AI plays critical role in intestinal worm infection screening among children in Kenya

Experts from Kenya, Sweden and Finland successfully demonstrate a digital microscopy and AI screening technique for worm infections in low-resource settings for the first time.

An Artificial Intelligence (AI) microscopy system has been shown to accurately identify intestinal worm infections in schoolchildren in Kenya, particularly light intensity infections that may be missed by manual microscopy.

A new study – the first to trial the application clinically for worm infection detection in a remote setting with whole-slide images – also demonstrated the viability of implementing the system in low-resource locations.

The study was conducted by a Nordic-East African team from the Karolinska Institutet in Stockholm, Uppsala University, and FIMM (Institute for Molecular Medicine Finland) at the University of Helsinki, and Kinondo Kwetu Hospital in rural parts of Kwale County, Kenya, where there is a high-prevalence of intestinal parasitic worms - soil-transmitted helminths - in children.

During the research, 1,335 school-age children were screened via the deep learning system developed for parasitic worm egg detection, with the results then compared with expert manual microscopy. The findings have now been published in the journal PLOS Neglected Tropical Diseases


High diagnostic accuracy

Analysis of digitally scanned stool samples with the deep learning system provided high diagnostic accuracy for detection of three types of parasitic worms. AI was trained to detect Scaris lumbricoides (giant roundworm), Tricuris trichiura (whipworm) and hookworm (Ancylostoma duodenale or Necator americanus) infections.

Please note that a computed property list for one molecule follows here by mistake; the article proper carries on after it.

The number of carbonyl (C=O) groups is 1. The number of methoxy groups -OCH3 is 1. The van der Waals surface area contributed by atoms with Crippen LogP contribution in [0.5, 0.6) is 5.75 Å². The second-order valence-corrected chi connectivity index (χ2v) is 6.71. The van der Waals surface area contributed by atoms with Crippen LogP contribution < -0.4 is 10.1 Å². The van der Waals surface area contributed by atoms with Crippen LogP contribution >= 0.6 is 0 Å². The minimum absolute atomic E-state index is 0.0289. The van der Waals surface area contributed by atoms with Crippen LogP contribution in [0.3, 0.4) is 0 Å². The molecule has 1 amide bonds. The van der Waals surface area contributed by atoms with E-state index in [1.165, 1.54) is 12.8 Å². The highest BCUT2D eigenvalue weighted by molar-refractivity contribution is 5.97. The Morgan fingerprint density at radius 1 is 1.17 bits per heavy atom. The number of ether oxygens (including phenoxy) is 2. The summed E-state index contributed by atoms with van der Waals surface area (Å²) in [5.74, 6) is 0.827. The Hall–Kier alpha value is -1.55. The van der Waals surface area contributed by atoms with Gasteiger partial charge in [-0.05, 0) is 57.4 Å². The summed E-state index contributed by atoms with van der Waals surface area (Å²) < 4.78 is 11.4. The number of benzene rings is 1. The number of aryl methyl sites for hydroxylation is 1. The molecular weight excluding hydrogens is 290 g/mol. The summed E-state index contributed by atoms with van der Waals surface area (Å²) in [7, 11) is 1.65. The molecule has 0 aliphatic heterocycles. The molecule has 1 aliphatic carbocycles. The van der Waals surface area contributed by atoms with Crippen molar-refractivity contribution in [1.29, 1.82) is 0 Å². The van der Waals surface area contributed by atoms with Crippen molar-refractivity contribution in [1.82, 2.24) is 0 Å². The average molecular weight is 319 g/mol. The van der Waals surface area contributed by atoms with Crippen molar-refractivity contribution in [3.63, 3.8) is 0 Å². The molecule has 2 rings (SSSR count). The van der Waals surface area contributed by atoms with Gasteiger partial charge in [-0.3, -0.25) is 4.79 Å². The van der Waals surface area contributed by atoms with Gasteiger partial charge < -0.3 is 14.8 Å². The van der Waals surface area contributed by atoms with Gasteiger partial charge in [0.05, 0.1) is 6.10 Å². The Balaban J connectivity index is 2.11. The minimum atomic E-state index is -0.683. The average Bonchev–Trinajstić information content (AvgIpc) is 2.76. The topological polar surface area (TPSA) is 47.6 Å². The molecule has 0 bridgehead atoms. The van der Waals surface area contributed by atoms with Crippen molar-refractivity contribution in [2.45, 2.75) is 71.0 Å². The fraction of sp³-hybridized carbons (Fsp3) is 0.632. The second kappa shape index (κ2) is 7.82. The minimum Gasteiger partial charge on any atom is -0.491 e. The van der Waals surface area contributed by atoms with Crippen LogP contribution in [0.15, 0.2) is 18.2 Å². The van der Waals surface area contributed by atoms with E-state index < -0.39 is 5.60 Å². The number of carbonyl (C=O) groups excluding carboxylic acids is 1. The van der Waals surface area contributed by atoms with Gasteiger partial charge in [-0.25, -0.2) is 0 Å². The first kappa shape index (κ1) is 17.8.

The AI method accurately detected 76 to 92 % of infections spotted by a trained lab technician, depending on the parasitic species.

Importantly, a substantial number of light intensity infections were missed by manual microscopy but detected by the deep learning system. Notably, in 79 samples (10%) classified as negative for a specific species by manual microscopy, parasitic worm eggs were detected by the deep learning system.

Method is suitable for a resource-limited setting

Principal Investigator (PI) Professor Johan Lundin, MD, PhD, from the Karolinska Institutet in Stockholm and FIMM (University of Helsinki), explained that the application of the AI microscopy technique on stool samples collected from the schoolchildren follows on from the team’s ongoing project deploying similar technology to screening for cervical cancer in women in Kenya.

He said picking up the presence of worms at an early stage, and treating with drugs, has significant health benefits for children.

“Worms are very prevalent in the region,” he said. “In the study, at least 20% of the children had one of the three worms that we looked at.

“We have shown that we can use our testing in a resource-limited setting and get high accuracy. Our method was especially efficient in light intensity infections.”


Shortage of experts

Manual microscopy, which can take up to 10 minutes a slide, is the current recommended method of diagnosing soil-transmitted helminths but there is a shortage of experts and access to microscopy equipment and laboratory infrastructure in regions with the highest prevalence.

Professor Lundin described the task for human expert observers doing manual microscopy as like “looking for a needle in a haystack.”

For the AI study, stool samples were collected from the children and prepared according to the Kato-Katz method at a local primary healthcare laboratory and digitised with a portable whole-slide microscopy scanner and uploaded via mobile networks to a cloud environment.

Using the digital samples, a deep learning system was trained and tested for the detection of eggs of the most common soil-transmitted helminths with all AI samples are verified, rapidly, by human observers, he said.

“With AI, once our sample is digitised, it takes just a few second and looks at the entire sample and is able to very accurately find the parasite eggs,” said Professor Lundin.